Four Black retired Tampa police officers have been honored by the city this month for blazing a trail against discrimination in the 1970s.
Gray, James Dukes, Clarence Nathan and Lewis Rufus — now known as the Fearless Four — filed a discrimination complaint in 1974 with the Equal Employment Opportunity Commission against the Tampa Police Department. This complaint would later make history, but the officers told Atlanta Black Star that the racism and intimidation some Black civilians felt from police officers also existed within the police department.
“I was in the hallway one day and I had a burglary detective come out of his pocket with photographs and he asked me if I knew any of these N-words. That cemented it for me,” explained Dukes. “Somebody had to do something about the way Black officers were treated. Why not us?
The men say they were not allowed promotions within the police department, and also did not have the same power as white officers within their communities.
“We weren’t allowed to arrest white people back then,” explained Lewis, who eventually retired at the rank of sergeant. “You could hold them, but you had to wait for a white officer to arrive and then explain to them what happened.”
The Fearless Four were among a long list of African-Americans who proudly wore a badge to serve their communities, but they said they didn’t always have the support of their police department.
“You would hear white officers come on the radio and use racial undertones. That was common practice at the department at that time,” Nathan said. “We were on the tail end of the civil rights movement, integration and segregation. So, I think a lot of it was carryover to how people responded but we were supposed to be in a different place in society. That was obviously not the case.”
One of the more pressing issues for these men and many other Black officers was the lack of opportunity. Each of the four said the Tampa Police Department did not give them opportunities to train or advance.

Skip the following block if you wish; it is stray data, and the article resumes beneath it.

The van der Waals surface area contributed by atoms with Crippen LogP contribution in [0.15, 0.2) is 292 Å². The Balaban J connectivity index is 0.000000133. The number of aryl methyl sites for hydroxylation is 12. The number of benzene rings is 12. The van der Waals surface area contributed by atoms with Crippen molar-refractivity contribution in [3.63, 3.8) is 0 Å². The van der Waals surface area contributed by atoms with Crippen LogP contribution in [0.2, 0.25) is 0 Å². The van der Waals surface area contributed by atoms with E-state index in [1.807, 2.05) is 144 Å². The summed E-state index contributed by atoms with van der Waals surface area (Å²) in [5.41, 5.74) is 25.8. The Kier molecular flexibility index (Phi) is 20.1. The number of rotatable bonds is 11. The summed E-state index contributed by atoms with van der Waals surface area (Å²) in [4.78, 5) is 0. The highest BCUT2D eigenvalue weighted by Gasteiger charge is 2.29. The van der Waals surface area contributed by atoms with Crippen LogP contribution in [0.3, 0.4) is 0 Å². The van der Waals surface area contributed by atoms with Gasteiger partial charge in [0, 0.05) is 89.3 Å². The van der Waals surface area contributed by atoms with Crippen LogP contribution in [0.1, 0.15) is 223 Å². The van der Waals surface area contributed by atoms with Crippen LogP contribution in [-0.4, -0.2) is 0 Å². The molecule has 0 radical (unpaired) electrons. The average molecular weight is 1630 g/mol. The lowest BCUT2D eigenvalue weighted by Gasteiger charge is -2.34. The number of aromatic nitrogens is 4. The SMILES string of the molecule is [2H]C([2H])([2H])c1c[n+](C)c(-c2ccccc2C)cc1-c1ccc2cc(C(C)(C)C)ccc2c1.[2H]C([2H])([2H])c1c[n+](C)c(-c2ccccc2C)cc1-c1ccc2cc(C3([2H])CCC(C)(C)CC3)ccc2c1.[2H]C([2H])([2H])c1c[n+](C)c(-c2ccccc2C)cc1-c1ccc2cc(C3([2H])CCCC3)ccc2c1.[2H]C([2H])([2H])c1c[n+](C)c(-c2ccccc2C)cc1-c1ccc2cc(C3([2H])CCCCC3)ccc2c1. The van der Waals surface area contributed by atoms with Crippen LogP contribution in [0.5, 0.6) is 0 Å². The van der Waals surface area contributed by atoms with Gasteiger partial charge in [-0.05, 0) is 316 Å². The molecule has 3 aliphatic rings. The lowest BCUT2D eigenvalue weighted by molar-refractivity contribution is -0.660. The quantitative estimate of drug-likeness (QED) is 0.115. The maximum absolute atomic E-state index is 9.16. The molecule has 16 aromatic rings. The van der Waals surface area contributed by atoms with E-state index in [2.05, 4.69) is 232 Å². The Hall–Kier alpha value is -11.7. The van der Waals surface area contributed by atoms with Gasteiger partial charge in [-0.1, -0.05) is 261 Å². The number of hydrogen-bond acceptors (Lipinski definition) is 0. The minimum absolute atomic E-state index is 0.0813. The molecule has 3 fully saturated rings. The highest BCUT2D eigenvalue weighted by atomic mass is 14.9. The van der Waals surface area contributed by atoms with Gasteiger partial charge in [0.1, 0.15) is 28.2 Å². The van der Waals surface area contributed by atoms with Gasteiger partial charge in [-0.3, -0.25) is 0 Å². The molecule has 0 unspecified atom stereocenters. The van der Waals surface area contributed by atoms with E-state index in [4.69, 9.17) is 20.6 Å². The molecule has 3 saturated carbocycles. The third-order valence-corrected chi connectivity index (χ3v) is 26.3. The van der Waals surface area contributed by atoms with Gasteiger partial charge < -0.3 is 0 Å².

“The thing that bothered me more at that time was regardless of training you could not get promoted,” said Gray. “There was one Black officer that had more training hours that anyone in the police department that he paid for himself. He could not get promoted.”
New requirements eventually made it much harder for African-Americans to get into the police department.
“There was a lot of extra work that I had to do, going back to school and taking classes,” said Nathan, who eventually rose to lieutenant in the department. “Then when I got to be a supervisor I would read reports and say, ‘Wow, I didn’t write reports this bad.’ But see, we were condemned for our report writing while our white counterparts got a pass.”
The men’s federal complaint led to a two-year investigation before it was resolved in 1976.
“The city of Tampa and the police department, to avoid going to court, they reached a conciliation agreement with the department of equal opportunity, and by that it opened the doors for other minorities and those who came behind us,” explained Gray.
One by one, Black officers started seeing a change within their departments. Rules went into place to protect minorities and make sure they had a chance to move up the ladder — something the Fearless Four are being honored for more than 45 years later with a monument from the department they helped change.
“This is an immortal moment for us and one that’s going to be with us for a while,” said Dukes.
These men say they are grateful for Tampa’s mayor, Jane Castor, and Tampa Police Chief Brian Dugan. City leaders unveiled the monument to the Fearless Four on April 3. It will reside on the first floor of the downtown Tampa Police headquarters.
“We never envisioned what is happening now would happen. There’s a song that says, give me my flowers while I can smell them and while I can see the beauty that they bring,” said Gray. “Most people receive this type of honor when they can’t smell the flowers or see the beauty, and we all are fortunate to be able to smell the flowers in this and see the beauty. And be able to vocally discuss it with our children and grandchildren.”
Each of the Fearless Four told me that there are many other unnamed officers, both Black and white, who had part of the positive change they saw in the Tampa Police Department.